Last week in Paris, piano master Roger Kellaway accepted the Prix du Jazz Classique--the French Jazz Academy's award for Best Jazz Album of the Year. The album in question is Heroes by Kellaway's trio (with Bruce Forman on guitar and Dan Lutz on bass).
Even if you don't know Roger Kellaway's name, you probably know his work. The Massachusetts-born pianist/composer is a veteran Hollywood composer, nominated for an Oscar for his score of 1977's remake of A Star Is born; on better-trod ground, he is the one you hear playing the saloon-like, stride-piano closing theme to All in the Family. So busy is he, in fact, writing for screens large and small that he's only recorded five times in the last ten years, and two of those were tributes to his late Hollywood boss Bobby Darin.
For us little people, it's not enough. Kellaway is a virtuoso in the truest sense of the word: he can play anything, in any style. It should therefore come as no surprise that his main influence is Oscar Peterson. Heroes is an homage to the piano-guitar-bass combo that Peterson led in the '50s, and is mostly made up of the Canadian titan's set pieces from the period.
The question, then, is how a rare appearance from this splendid talent--a disc that's won a rather prestigious award, I might add--could arrive in my mailbox over a year ago and still slip below my radar? The answer, plain and simple, is that I wasn't paying attention. I gave it one listen (barely), and nothing jumped out at me. But jazz is a music in which the details matter... and, as a clever fellow told me some years ago, "The difference between an amateur and a professional is attention to detail." Lesson learned, and New Year's resolution self-evident.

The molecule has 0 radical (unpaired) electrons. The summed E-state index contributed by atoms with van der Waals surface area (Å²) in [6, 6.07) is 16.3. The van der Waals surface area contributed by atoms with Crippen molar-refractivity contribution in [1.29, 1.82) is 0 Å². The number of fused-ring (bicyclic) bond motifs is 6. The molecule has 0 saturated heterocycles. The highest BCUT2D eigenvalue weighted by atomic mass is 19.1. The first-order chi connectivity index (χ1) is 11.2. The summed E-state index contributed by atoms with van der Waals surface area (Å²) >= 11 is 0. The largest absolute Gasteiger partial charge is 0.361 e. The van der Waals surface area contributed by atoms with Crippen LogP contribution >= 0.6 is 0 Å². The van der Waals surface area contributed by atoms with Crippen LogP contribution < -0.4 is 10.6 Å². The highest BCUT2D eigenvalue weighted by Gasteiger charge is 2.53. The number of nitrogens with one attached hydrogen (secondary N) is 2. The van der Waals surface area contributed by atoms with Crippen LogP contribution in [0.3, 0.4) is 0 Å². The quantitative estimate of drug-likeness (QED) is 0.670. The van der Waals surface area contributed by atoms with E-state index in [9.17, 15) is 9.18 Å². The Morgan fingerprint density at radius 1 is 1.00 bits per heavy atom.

As for Heroes, which I've finally been evaluating since the Prix du Jazz Classique was announced:
The sheer scope of Kellaway’s ability is mind-boggling. He can find the blues in a decidedly non-blues song, then overlay it with dizzying arpeggio cascades that jump away again (“Killer Joe”). He can play with both subtlety and sprightliness (“I Was Doing All Right”). He can stride, or spelunk thick chords, like nobody’s business. Even his comps demand attention.
So it says something that Kellaway’s not the pacesetter for the masterly Heroes. Traditionally the role of band personality is the drummer’s; this trio has none, and with bassist Lutz busy in the swing, the role falls to either Kellaway or Forman. While the latter may not present the fearsome virtuosity of the former, his sound—relaxed and delicate, from the Django Reinhardt/Barney Kessel school—defines most of the record.